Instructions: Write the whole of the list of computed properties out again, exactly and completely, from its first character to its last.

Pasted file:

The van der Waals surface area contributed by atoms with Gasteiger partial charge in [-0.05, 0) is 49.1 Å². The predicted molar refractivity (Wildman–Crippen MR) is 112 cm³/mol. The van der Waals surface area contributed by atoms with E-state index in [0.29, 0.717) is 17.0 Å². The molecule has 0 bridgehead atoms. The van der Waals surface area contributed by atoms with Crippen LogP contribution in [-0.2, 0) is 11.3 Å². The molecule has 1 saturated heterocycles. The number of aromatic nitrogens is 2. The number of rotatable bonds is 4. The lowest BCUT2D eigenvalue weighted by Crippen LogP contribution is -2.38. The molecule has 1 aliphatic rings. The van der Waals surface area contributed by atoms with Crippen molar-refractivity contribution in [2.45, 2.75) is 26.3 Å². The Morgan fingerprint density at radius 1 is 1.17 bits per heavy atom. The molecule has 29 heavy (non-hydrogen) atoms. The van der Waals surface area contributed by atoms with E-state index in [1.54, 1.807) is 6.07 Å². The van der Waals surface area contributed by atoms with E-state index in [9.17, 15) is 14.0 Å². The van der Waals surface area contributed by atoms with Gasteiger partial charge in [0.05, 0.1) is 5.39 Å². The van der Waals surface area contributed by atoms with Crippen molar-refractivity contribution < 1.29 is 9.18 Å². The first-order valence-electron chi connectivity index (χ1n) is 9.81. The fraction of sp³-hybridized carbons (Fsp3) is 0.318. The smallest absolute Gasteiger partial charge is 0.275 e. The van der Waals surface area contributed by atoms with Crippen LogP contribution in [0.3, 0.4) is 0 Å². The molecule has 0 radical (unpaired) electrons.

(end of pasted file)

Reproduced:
The van der Waals surface area contributed by atoms with Gasteiger partial charge in [-0.05, 0) is 49.1 Å². The predicted molar refractivity (Wildman–Crippen MR) is 112 cm³/mol. The van der Waals surface area contributed by atoms with E-state index in [0.29, 0.717) is 17.0 Å². The molecule has 0 bridgehead atoms. The van der Waals surface area contributed by atoms with Crippen LogP contribution in [-0.2, 0) is 11.3 Å². The molecule has 1 saturated heterocycles. The number of aromatic nitrogens is 2. The number of rotatable bonds is 4. The lowest BCUT2D eigenvalue weighted by Crippen LogP contribution is -2.38. The molecule has 1 aliphatic rings. The van der Waals surface area contributed by atoms with Crippen molar-refractivity contribution in [2.45, 2.75) is 26.3 Å². The Morgan fingerprint density at radius 1 is 1.17 bits per heavy atom. The molecule has 29 heavy (non-hydrogen) atoms. The van der Waals surface area contributed by atoms with E-state index in [1.54, 1.807) is 6.07 Å². The van der Waals surface area contributed by atoms with E-state index in [9.17, 15) is 14.0 Å². The van der Waals surface area contributed by atoms with Gasteiger partial charge in [0.05, 0.1) is 5.39 Å². The van der Waals surface area contributed by atoms with Crippen molar-refractivity contribution < 1.29 is 9.18 Å². The first-order valence-electron chi connectivity index (χ1n) is 9.81. The fraction of sp³-hybridized carbons (Fsp3) is 0.318. The smallest absolute Gasteiger partial charge is 0.275 e. The van der Waals surface area contributed by atoms with Crippen LogP contribution in [0.3, 0.4) is 0 Å². The molecule has 0 radical (unpaired) electrons.